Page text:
The Gypsy Blessing
By Wendi Sotis
Summer 1810 ~ Hertfordshire, England
Elizabeth Bennet strolled into a clearing, spying a woman lying along the bank of a stream, in a most unnatural position—one arm twisted beneath her body and her face covered with mud. Throwing her sack over one shoulder, Elizabeth hoisted her skirts and rushed to the woman’s side. The woman’s breath came too quickly for sleep, though her eyes were closed.
“Miss? Are you well?” Elizabeth shook the woman’s shoulder, but she received no response. Blood pooled on the ground, prompting a more thorough examination of the lady’s condition. Straightening the woman’s arm, Elizabeth felt the bone, finding it to be sound. Further assessment revealed a lump the size of a goose egg at the back of her head and a red stain slowly spreading across the lower portion of her skirt.
“Please excuse me, madam, but I must do what I can to assist you,” Elizabeth murmured before she lifted the lady’s skirt, uncovering a nasty gash upon her calf.
Covering her patient with the blanket she had brought along to sit upon when she reached her destination, Elizabeth cared for the wounds. The bleeding now halted, she retrieved the healing herbs that the housekeeper always packed in her sack, knowing Elizabeth had a tendency towards collecting scratches and bruises during her rambles about the countryside. Wrapping the woman’s leg in the cloth that had been holding her mid-day meal, she moistened her handkerchief in the stream and washed the mud from her face, then wound the lady’s scarf around her head.
Even whilst treating these painful injuries, she has not awakened. I should go for help, but the nearest household is a half-hour’s walk. Elizabeth decided to stay a while longer to assess the situation further before seeking help.
Elizabeth looked about for a place to sit but saw nothing close by. Kneeling to help this lady, my gown is already ruined—adding a few grass stains will make any difference now. She sat on the grass, and her eyes wandered over her patient. Her style of dress is peculiar; perhaps she is a gypsy.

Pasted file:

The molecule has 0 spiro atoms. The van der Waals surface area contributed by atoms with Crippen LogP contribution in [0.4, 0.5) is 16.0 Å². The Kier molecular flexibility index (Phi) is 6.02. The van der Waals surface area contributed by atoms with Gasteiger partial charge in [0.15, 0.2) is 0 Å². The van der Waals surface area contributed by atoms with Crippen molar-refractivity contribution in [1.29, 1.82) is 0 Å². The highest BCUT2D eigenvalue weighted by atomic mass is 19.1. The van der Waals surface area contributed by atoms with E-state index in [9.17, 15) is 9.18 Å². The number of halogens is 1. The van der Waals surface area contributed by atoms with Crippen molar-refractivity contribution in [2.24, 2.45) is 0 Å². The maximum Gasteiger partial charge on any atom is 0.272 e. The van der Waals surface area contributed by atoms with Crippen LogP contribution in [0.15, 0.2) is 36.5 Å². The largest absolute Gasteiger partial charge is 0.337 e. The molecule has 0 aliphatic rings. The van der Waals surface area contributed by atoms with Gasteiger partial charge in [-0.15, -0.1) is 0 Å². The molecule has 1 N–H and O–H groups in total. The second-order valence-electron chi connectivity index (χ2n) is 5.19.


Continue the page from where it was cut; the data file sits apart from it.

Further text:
Although the lady was of middle age, she wore her long, dark hair loosely, unlike any female of her acquaintance. The long sleeves of her white blouse billowed around her arms and the tight blue vest worn over the blouse seemed to act as a corset. Her skirt, made of a sturdy brown material almost as coarse as sackcloth, was frayed about the hem, possibly due to the lady’s going barefoot.
To walk barefoot in the grass—how glorious that must feel! If Elizabeth had not serious business at hand, she would have removed her boots and stockings and tried it.
The woman moaned and brought her hand to her head.
“Oh, thank the good Lord you have awakened. I was so concerned for you. How are you feeling?”
The woman made no answer and rolled away from Elizabeth, pushing herself from the ground. She cried out in pain as the arm that was twisted earlier gave way.
Elizabeth moved quickly to assist her.
Startled by her sudden action, the woman pulled away from Elizabeth’s helping hands and fell to the ground.
Elizabeth gasped. “Did I frighten you?”
The woman sat up once again. Leaning her elbows on her knees, she took her head into her hands.
“I promise I will do you no harm, miss.” Elizabeth hesitated. “I tended your wounds before you awoke. You have suffered a cut on your leg and a nasty bump to the head.”
The gypsy looked up and stared at her in response.
Does she not understand English?
“Were you wearing a cloak? I found one downstream during my walk.”
The lady nodded. At least it indicated that she understood.
“I will fetch it. Wait for me here; I am afraid you may come to additional harm if you try to walk without assistance.” Elizabeth took a step away, then turned back, pointing at the blanket which was now discarded on the ground. “Please use my blanket, so you do not catch a chill.”
The woman wrapped the blanket around her shoulders and bowed her head in thanks.
Elizabeth rushed to the weeping beech tree where she had seen the cloak caught among the roots that jutted out of the stream. Upon her return to the lady’s side, she folded the cloak and placed it on the ground next to the lady, explaining, “I had hung it to dry, but it remains very wet.”
The gypsy nodded.
Elizabeth reached into her sack, removing the cup, bread, and cheese Mrs. Hill had packed for her luncheon. “Will you take nourishment to help you to gain some strength?”
The lady shook her head.
Elizabeth arched one brow and took a bite of each, then offered it to the lady again. This time, the gypsy took the food from Elizabeth’s hand.
Is it fear that I mean her harm or a sign of respect that causes her to behave in this manner?
Elizabeth filled the cup with cool water from the stream. This time, the lady took the offering without hesitation. When Elizabeth took a drink from the same cup after she had done so, the gypsy looked at her with wide eyes.
“Are your people nearby? May I help you home?”
The gypsy nodded.